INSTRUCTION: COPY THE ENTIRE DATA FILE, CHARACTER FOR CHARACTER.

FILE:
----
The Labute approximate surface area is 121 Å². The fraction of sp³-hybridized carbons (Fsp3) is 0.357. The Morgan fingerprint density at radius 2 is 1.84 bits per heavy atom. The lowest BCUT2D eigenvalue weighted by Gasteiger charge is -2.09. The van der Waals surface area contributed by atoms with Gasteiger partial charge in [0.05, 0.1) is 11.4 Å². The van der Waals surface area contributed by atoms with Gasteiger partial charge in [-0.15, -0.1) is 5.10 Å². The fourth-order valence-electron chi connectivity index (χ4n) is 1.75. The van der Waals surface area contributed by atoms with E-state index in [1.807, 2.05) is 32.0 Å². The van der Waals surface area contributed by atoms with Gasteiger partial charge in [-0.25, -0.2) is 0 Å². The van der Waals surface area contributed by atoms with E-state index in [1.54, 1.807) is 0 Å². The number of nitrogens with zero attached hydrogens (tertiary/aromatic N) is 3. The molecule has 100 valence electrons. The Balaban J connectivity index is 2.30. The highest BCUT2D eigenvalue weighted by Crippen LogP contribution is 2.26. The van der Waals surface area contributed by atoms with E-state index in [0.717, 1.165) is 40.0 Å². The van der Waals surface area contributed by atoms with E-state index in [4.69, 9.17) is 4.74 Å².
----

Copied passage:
The Labute approximate surface area is 121 Å². The fraction of sp³-hybridized carbons (Fsp3) is 0.357. The Morgan fingerprint density at radius 2 is 1.84 bits per heavy atom. The lowest BCUT2D eigenvalue weighted by Gasteiger charge is -2.09. The van der Waals surface area contributed by atoms with Gasteiger partial charge in [0.05, 0.1) is 11.4 Å². The van der Waals surface area contributed by atoms with Gasteiger partial charge in [-0.15, -0.1) is 5.10 Å². The fourth-order valence-electron chi connectivity index (χ4n) is 1.75. The van der Waals surface area contributed by atoms with E-state index in [1.807, 2.05) is 32.0 Å². The van der Waals surface area contributed by atoms with Gasteiger partial charge in [-0.25, -0.2) is 0 Å². The van der Waals surface area contributed by atoms with E-state index in [1.54, 1.807) is 0 Å². The number of nitrogens with zero attached hydrogens (tertiary/aromatic N) is 3. The molecule has 100 valence electrons. The Balaban J connectivity index is 2.30. The highest BCUT2D eigenvalue weighted by Crippen LogP contribution is 2.26. The van der Waals surface area contributed by atoms with E-state index in [0.717, 1.165) is 40.0 Å². The van der Waals surface area contributed by atoms with E-state index in [4.69, 9.17) is 4.74 Å².